The infinity, the never-ending search and dissatisfaction, the drama in every love appear before us as artistic quality. Undoubtedly, with this universal language and aesthetics, they seek their cultural place in elite places that have gone through a certain urbanization process but still remain poor.

In general, as a critical contribution, I would like to emphasize that the contradictions between surface works in ceramic art and works in space have not yet been fully overcome in terms of form-content and language, as well as aesthetically. Undoubtedly, the main reason for this is that ceramic artists, like other visual artists, have not received a consistent critical contribution, as well as the fact that the artists are not quite ready for such a contribution.

Finally, I would write an article about the Karamanis, the owners of the first ceramic exhibition I saw, it never even crossed my mind at the time. I am happy. I join this 33-year-old cultural production enthusiasm and salute them with respect.

Actually, we are still in that boat.

Grab the oars and kick the boat, as long as people think we are at sea.


This article, which I can call "a small history of the Karamanis" even today, is also concerned with expressing the needs of ceramic art at that time.

This exhibition, which they opened in 1991, was my father's last exhibition. He, the life partner of Ayfer Karamani passed away in 1993… From now on, Karamani Ceramics Studio continues to fill every corner of her life with both exhibitions and the countless students she trained in this workshop. She only goes to Bodrum to swim and relax in the summer months. Apart from these three or four months, her life is a workshop. As she puts it, "real life" is within the walls of his workshop.

She was invited to and participated in many group exhibitions in the 1990s. She also opens many personal exhibitions both abroad and in Turkey. But two exhibitions are of particular importance to her: One of them is the retrospective exhibition opened at Is Bankasi Kibele Art Gallery in 2007; this exhibition is a summary of her 50-year work, covering the years 1957-2007. Its design was undertaken by Ersu Pekin. The other is the "Ceramic Sculptures" exhibition, which was established in the garden of the Istanbul Archaeological Museums in 2010. This exhibition is also designed by Ersu Pekin, and the idea that my mother has been dreaming of for many years, even in her dreams, comes true: to see her own sculptures among the ancient sculptures... A month was planned for the exhibition, but upon the request of the museum management, Ayfer Karamani's ceramic sculptures is exhibited in the garden of the museum, in this ancient world for three months.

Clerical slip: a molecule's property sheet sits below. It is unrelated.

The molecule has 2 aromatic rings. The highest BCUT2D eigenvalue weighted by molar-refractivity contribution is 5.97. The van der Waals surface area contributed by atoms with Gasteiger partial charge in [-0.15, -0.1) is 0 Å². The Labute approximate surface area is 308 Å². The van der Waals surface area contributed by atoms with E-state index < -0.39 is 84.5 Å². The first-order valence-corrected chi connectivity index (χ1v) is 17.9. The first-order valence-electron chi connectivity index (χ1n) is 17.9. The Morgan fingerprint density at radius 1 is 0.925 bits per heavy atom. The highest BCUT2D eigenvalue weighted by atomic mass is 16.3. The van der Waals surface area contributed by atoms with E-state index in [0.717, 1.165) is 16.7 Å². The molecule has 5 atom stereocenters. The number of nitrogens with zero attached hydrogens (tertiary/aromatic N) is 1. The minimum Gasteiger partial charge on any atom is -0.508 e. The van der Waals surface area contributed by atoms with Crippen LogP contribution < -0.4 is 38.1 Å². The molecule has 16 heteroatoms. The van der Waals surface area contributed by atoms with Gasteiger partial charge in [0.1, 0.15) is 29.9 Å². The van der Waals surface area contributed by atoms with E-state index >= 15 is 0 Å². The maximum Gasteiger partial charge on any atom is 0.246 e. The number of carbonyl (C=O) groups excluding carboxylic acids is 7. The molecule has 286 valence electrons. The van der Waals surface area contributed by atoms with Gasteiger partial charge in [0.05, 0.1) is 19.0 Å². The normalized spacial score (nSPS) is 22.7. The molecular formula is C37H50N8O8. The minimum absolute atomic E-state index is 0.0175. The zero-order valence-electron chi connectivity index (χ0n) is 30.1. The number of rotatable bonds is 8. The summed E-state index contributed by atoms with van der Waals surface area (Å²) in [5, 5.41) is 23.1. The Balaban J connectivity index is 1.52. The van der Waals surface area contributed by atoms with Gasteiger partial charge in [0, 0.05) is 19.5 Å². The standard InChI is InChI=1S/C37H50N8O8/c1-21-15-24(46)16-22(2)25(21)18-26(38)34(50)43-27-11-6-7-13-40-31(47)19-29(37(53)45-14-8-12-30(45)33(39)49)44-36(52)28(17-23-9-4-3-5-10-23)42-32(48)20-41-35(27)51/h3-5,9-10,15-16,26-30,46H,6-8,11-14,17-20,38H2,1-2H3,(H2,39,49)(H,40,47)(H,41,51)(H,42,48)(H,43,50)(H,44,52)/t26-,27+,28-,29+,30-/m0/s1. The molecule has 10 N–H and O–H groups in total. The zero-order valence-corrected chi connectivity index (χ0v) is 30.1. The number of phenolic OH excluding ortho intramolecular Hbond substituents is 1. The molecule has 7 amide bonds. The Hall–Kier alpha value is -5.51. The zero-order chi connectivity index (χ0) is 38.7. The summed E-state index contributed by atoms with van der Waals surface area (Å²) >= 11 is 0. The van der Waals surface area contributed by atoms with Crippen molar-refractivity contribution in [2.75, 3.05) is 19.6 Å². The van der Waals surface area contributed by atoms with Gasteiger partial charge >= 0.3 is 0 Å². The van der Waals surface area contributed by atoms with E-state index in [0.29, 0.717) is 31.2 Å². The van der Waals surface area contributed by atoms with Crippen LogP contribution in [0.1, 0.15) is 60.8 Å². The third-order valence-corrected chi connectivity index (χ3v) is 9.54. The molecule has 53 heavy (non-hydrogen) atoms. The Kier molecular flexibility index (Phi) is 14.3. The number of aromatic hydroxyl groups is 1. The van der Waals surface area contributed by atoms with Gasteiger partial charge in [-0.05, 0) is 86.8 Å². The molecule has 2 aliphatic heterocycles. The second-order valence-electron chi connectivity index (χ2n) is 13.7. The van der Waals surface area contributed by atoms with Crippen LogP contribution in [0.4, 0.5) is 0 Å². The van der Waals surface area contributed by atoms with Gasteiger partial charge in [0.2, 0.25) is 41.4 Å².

Working style, Works

It is impossible for me to forget what my mother said after her solo exhibitions: "I feel completely empty." Every time she said this, she felt sad as if  herself would never be filled again. However, her hand never stopped. When the time came, she started new works, made sketches, and then one day, she split the clay packs in half, piled them in front of her and started kneading them.

Although the general concept of her exhibitions has always made one say "this is an Ayfer Karamani exhibition", when examined closely, it is seen that each of them has different contents. Ayfer Karamani, who worked with abstract forms and panels in harmony with natural colors, especially in the 1970s, remained under the influence of nature's forms by staying within the same color scale in the following years. Her abstractions increasingly reflect the influence of mountains and rocks; this way of working provides complete integration with her own special glazes. In the same years, human figures began to be mixed into these nature abstractions. People depicted in mostly monochrome works, dominated by brown, gray and turquoise tones, are generally semi-abstract forms that express their pain. This style continues into the 1980s. But when we look at her works in the 1990s, we see that the expressions of these human figures gradually soften and even turn into lovers. Desperation and pain have been replaced by the love of two people for each other: